It was an unusual morning for the Speed Zapper. KLLL radio personality Rick Gilbert joined the 'Speed Zapping' team as they set up shop outside Rush elementary school. "28, 29, slow it down," said Mummolo.
By all appearances, the duo was catching drivers running an average of 10 mph an hour over the speed limit. "31, in a school zone!," said Mummolo. "This isn't a school zone, the school zone is over there," said one driver. "She tried to talk her way out of that one," added Gilbert.
But wait a minute, the speed limit was 30. A look around the entire perimeter found no 20 mph school zone signs. Nothing to indicate the standard speed limit of 20 mph, despite children playing in plain sight. A problem parents have been trying to address.
"It's unbelievable that there are no school zone speed limit signs," said Mummolo. "We agree, we agree, and something needs to be done about it," said Dina Phillips, the mother of a second-grader. "Even the principal sent out a memo asking parents to watch their kids and to cross them," she said.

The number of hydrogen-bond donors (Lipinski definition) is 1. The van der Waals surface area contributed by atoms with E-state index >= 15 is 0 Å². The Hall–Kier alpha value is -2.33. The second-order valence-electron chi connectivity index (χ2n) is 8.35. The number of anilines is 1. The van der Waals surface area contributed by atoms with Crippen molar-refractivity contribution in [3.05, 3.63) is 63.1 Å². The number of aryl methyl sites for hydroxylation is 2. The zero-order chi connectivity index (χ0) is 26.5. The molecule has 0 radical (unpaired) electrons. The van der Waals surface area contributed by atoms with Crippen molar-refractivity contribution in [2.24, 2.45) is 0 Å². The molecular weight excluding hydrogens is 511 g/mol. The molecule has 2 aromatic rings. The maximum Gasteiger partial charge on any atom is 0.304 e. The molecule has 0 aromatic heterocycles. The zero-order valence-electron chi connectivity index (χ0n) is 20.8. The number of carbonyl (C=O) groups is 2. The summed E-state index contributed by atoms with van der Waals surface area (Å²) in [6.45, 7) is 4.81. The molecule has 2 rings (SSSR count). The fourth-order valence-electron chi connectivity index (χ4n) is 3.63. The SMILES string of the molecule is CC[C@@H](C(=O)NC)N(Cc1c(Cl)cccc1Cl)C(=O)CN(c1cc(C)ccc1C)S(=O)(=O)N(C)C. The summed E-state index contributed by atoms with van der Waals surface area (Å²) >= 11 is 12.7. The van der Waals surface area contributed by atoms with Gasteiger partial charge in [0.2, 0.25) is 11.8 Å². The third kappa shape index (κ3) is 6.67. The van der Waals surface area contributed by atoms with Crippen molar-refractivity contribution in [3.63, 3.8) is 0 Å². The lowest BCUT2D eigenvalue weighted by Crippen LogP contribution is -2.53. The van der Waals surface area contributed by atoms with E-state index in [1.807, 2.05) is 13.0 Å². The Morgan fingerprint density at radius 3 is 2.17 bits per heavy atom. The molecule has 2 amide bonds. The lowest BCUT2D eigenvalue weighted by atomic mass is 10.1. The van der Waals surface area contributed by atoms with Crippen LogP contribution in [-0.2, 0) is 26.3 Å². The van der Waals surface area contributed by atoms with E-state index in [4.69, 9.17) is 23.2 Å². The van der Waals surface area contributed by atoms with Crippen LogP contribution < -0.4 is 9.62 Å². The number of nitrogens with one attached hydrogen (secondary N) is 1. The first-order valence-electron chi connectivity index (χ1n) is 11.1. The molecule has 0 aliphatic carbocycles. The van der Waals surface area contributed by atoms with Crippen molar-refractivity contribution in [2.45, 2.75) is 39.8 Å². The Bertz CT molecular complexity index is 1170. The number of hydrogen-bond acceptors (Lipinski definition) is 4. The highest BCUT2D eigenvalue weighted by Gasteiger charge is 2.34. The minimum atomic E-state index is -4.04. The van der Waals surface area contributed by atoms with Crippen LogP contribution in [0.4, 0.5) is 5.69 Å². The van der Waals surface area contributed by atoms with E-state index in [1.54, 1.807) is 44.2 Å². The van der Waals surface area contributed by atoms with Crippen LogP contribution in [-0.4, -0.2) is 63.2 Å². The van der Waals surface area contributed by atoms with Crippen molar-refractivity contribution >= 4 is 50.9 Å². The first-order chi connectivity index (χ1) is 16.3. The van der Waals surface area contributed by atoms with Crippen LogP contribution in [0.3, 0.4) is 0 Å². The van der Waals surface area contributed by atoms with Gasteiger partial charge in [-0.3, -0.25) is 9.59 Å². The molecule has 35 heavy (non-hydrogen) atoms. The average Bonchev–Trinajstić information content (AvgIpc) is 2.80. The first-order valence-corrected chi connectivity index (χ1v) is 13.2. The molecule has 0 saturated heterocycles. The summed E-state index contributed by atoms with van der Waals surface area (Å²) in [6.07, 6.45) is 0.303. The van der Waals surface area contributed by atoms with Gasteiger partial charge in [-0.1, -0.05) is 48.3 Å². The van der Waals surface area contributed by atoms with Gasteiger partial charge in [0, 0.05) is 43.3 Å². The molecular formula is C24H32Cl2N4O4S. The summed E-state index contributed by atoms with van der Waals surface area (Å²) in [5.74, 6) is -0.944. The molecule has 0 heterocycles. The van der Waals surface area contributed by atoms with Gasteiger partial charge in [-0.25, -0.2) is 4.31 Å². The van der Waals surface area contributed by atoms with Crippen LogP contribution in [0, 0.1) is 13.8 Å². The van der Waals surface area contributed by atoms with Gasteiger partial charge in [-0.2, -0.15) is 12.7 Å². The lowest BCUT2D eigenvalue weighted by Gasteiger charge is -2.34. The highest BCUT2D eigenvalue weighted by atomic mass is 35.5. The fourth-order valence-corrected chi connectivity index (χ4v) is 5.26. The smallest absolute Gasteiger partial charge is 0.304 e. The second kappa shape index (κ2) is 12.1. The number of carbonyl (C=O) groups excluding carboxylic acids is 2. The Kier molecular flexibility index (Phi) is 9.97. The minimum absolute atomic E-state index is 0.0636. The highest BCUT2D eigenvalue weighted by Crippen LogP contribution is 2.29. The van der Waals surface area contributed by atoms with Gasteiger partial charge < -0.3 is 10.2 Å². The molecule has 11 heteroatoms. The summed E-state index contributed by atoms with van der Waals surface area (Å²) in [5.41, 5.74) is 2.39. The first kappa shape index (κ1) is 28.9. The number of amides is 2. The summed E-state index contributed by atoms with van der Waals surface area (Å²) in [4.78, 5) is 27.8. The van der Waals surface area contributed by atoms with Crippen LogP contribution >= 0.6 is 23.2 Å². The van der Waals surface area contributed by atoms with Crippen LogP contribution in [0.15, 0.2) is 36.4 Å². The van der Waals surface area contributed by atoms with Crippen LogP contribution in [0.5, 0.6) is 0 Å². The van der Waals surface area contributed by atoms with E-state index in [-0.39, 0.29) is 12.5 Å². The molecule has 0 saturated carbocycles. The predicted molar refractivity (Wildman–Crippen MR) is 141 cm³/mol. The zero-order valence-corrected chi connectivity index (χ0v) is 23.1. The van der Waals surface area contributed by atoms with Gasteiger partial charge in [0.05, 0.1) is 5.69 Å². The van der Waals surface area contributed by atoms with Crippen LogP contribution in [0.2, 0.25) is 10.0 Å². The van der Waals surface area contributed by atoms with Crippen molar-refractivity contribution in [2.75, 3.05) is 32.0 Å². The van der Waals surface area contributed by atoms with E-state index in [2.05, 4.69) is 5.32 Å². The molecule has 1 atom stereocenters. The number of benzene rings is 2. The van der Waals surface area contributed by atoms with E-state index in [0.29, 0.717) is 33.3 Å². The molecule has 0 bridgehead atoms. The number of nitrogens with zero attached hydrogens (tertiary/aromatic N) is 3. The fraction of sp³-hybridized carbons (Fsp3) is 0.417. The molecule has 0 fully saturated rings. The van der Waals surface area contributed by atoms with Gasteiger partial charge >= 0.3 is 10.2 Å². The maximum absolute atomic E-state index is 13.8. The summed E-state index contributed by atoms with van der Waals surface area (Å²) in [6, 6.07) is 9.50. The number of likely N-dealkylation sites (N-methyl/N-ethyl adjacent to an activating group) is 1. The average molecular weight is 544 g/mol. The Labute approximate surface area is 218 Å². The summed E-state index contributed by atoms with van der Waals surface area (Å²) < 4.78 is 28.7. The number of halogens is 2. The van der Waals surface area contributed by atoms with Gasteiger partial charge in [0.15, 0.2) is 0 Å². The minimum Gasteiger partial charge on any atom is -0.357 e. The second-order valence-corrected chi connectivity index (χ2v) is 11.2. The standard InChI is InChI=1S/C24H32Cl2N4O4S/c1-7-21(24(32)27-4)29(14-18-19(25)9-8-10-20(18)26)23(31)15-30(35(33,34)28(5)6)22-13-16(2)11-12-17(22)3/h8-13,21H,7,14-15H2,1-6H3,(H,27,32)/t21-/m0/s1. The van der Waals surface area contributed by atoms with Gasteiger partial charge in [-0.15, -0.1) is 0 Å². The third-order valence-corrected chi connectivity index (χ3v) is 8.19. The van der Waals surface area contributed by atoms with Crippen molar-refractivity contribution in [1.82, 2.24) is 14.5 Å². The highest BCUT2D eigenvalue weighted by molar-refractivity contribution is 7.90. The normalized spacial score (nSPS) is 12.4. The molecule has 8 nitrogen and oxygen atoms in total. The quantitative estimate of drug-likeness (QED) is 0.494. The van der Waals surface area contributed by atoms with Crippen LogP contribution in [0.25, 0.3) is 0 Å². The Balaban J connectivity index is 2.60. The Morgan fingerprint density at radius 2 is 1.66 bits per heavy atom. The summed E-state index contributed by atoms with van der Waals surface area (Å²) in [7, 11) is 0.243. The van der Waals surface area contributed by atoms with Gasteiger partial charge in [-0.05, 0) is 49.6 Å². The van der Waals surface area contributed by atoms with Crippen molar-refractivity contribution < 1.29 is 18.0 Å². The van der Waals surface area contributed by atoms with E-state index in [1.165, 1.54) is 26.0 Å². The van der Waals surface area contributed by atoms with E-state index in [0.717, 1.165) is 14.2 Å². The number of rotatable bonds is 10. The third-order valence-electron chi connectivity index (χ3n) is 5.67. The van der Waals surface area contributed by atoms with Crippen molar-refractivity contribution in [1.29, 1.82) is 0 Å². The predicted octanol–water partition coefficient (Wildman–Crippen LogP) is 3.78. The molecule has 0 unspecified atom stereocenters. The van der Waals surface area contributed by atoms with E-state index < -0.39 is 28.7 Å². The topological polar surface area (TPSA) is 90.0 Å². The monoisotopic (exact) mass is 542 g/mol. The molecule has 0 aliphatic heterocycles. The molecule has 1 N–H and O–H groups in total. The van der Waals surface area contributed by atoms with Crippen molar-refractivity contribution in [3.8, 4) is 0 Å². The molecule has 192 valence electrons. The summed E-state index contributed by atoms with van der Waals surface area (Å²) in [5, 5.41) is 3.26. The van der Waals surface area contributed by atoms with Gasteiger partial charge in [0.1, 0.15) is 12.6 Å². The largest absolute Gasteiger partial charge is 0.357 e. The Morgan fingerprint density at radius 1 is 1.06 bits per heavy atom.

The school was founded in 1953, but will only be receiving official school zone status this summer. A full 50 years after the first bell rang.
"But the city, it's just city bureaucracy John, they just haven't done it yet," said Gilbert.
In fact, in a phone interview with the city traffic engineer, it was discovered that school zone signage is not automatic. A list of criteria has to be met, including the type of street, and the volume of both vehicles and pedestrians.
"So we're clocking people going 29 saying, 'Slow down,' and they're saying, 'I can go 30,' and technically they're right," said Mummolo.